• Neglected appearance – this involves a lack of interest in physical appearances such as clothing and grooming.
  • Problems at work or school – all this may include frequently missing work or school, a sudden lack of motivation or interest in work or school projects, or a drop in performance or grades.
  • Physical health problems – this often involves a lack of motivation and energy, changes in weight, and red eyes.
  • Changes in behavior – all this may involve banning people from going in drawers, pockets, or entering the person’s room and being secretive about their whereabouts and monumental changes in behavior towards friends and family.

Mental health issues

Mental health issues

Substance use disorders can also cause mental health issues such as depression and anxiety disorders. In addition, the chemicals found in some drugs often impact the brain structure resulting in a mental health issue or psychiatric disease that may not have existed previously.

Mental health symptoms

Some of the symptoms of poor mental health are often diverse, and depending on the mental health disorder; people can experience all kinds of feelings and emotions. Some of the symptoms of a mental disorder include:

  • Confused thinking or an inability to concentrate
  • Excessive worries or fears and extreme feelings of guilt
  • Withdrawal from family and friends
  • Feeling sad or down.
  • Constantly feeling tired or low in energy or experiencing insomnia.
  • Extreme changes in mood (from feeling high to low)
  • Finding it hard to cope with daily stress or problems
  • Changes to your sex drive
  • Excessive hostility, anger, or violence
  • Thoughts of suicide or suicidal thinking
  • Issues with drug abuse and alcohol

Treating substance abuse and co-occurring disorders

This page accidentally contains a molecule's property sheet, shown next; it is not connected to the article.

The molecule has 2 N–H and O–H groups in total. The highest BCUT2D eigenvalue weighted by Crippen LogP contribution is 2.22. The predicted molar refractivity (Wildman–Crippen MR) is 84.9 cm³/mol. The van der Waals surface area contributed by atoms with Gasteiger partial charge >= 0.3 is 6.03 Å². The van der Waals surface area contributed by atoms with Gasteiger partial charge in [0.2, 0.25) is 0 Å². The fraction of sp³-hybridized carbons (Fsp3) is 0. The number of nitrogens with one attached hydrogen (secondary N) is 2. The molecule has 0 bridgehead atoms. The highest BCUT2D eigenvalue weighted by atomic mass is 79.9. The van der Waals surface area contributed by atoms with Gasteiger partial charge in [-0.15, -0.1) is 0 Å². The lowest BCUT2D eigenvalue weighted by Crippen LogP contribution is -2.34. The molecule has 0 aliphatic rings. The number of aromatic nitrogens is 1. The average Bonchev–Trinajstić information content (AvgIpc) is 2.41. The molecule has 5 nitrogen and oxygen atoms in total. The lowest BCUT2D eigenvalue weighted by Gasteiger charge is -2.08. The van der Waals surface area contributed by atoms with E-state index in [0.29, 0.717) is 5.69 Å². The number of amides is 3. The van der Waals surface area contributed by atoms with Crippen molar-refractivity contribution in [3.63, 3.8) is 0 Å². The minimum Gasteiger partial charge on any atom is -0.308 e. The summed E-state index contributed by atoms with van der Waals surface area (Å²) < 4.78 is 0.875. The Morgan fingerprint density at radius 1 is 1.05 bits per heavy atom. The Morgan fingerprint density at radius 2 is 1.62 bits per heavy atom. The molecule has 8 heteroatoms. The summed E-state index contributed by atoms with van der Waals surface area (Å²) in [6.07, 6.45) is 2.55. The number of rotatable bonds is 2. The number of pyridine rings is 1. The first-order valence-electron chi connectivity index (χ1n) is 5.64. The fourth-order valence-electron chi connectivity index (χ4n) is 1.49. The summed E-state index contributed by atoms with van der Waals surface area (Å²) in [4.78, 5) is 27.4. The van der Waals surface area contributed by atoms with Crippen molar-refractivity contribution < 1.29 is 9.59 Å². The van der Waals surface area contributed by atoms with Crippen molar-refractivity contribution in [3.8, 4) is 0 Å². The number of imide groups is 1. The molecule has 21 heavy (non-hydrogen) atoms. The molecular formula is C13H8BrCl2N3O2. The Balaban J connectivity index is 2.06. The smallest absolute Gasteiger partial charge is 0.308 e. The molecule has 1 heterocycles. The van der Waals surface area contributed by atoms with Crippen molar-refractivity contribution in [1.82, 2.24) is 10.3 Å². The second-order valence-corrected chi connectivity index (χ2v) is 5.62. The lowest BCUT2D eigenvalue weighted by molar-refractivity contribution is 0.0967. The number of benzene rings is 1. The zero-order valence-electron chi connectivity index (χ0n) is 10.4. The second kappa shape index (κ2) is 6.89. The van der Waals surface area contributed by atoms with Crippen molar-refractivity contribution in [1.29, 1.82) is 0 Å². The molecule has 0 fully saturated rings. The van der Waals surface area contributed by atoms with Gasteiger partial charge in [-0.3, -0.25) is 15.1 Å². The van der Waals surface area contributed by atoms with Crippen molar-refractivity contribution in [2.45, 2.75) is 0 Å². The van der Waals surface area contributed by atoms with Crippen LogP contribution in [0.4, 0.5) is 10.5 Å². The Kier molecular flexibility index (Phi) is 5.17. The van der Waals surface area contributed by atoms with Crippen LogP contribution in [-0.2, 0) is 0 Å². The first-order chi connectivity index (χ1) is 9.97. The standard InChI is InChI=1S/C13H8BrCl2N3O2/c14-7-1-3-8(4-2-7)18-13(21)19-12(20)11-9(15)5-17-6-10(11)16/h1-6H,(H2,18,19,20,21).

Substance abuse treatment often involves an integrated treatment plan where both substance use disorder and a co-occurring disorder get treated simultaneously.

Integrated treatment

Some behavioural therapies are incredibly beneficial to combat substance abuse issues while targeting underlying mental health issues.

Occurring disorders

When treating individuals with a co-occurring disorder such as substance use disorders, depression, anxiety, or bipolar disorder, all aspects of a person’s health history are factored in.

Dual diagnosis

People with co-occurring substance abuse and mental health issues often benefit from a dual diagnostic approach when diagnosed with substance abuse and mental health disorders such as anxiety, depression, or bipolar disorder.

An interaction between the two conditions often makes rehabilitation a lot more complex, and so a person presenting with a dual diagnosis must receive adequate dual diagnosis treatment.

Treatment programs

A treatment program often takes place at treatment facilities where specialists get trained to treat substance use disorders and mental health issues.

Managing patients with a dual diagnosis of substance abuse and a mental health condition requires all parties to be involved, such as the patient, family, and health care provider. Successful treatment and recovery involve significant factors such as:

  • Specialists in mental health and substance addiction working together to make sure all your mental health and substance abuse needs get met
  • Psychotherapy often plays a crucial role in integrated treatment for addiction, which usually involves Cognitive Behavioral Therapy and Dialectical Behavioral Therapy. Prescription medication may also be required.
  • Therapy that cultivates the client making their own choices is usually the widely used and most effective.
  • All parties must get involved during the treatment process, such as household members, family, friends, spouses, and close relatives, regardless of whether they are receiving treatment or taking part in family meetings.

Psychiatric practice in addiction and mental health recovery involves several tried and tested processes that cultivate long-lasting recovery for those with substance abuse issues.

Those who have received a dual diagnosis must seek treatment as soon as possible to help with their substance abuse and mental health disorder.